Spode, Josiah, I,
1733-97, English potter. He founded a pottery firm in 1770 at Stoke-on-Trent in the Staffordshire pottery district. Creating many of his patterns after Japanese designs, he developed a highly effective method of transfer printing with blue underglazes. He also experimented with a transparent but durable bone china, arriving at a formula that is still used. His son Josiah Spode II,
1754-1827, took over the pottery factory in 1797. He is credited with having introduced feldspar into Spode ware and for producing pottery of a high technical excellence. Under his direction the blue and white ware was noted for the novelty of its designs; these included genre scenes of an exotic character, such as tiger hunting in India. The firm is still in existence.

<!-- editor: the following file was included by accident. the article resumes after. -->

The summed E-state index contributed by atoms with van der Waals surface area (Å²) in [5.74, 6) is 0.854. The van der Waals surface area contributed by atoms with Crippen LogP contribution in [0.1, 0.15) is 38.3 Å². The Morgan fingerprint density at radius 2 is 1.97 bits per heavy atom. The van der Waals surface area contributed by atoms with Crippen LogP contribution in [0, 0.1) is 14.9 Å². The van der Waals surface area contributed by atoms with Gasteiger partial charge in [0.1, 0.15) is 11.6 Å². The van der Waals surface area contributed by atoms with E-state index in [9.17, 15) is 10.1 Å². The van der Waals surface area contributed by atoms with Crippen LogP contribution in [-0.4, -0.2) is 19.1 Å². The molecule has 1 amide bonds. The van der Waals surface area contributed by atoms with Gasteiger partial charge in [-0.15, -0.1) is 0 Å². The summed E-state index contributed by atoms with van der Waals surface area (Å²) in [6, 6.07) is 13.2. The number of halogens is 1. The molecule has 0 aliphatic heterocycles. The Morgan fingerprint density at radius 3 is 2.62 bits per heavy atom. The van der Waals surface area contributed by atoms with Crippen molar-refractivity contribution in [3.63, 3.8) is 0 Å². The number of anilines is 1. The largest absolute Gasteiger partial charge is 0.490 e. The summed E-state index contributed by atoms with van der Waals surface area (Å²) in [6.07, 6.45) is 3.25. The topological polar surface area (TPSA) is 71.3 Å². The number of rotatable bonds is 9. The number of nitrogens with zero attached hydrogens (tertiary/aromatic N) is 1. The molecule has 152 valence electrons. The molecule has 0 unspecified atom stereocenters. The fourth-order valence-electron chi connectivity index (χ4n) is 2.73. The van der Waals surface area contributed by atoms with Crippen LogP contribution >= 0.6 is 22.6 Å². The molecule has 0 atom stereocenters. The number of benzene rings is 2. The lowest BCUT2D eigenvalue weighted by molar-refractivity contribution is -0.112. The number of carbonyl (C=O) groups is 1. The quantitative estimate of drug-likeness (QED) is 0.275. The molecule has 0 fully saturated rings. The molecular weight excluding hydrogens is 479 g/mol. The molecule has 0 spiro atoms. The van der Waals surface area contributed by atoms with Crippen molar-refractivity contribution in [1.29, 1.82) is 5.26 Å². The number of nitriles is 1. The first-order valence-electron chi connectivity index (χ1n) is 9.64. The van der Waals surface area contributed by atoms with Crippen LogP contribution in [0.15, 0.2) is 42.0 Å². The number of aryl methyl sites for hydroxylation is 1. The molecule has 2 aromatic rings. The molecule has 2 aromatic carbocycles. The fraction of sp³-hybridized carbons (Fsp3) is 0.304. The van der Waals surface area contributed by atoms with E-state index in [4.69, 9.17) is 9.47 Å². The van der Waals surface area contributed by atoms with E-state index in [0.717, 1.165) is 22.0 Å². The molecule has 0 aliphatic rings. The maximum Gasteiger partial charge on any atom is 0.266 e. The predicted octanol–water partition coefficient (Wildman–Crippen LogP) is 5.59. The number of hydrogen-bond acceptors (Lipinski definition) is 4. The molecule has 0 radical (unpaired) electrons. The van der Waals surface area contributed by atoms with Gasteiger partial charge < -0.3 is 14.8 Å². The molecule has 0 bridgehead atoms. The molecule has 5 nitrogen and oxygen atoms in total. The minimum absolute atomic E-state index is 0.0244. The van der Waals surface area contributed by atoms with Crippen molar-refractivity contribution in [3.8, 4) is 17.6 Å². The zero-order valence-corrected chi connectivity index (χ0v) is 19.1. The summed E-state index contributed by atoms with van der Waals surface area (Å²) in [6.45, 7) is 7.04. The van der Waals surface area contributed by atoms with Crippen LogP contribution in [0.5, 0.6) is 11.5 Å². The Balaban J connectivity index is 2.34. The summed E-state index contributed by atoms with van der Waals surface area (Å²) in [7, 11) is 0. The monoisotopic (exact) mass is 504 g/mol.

See J. Bedford, Old Spode China (1969); L. R. Whiter, Spode: A History of the Family, Factory and Wares from 1733 to 1833 (1970).
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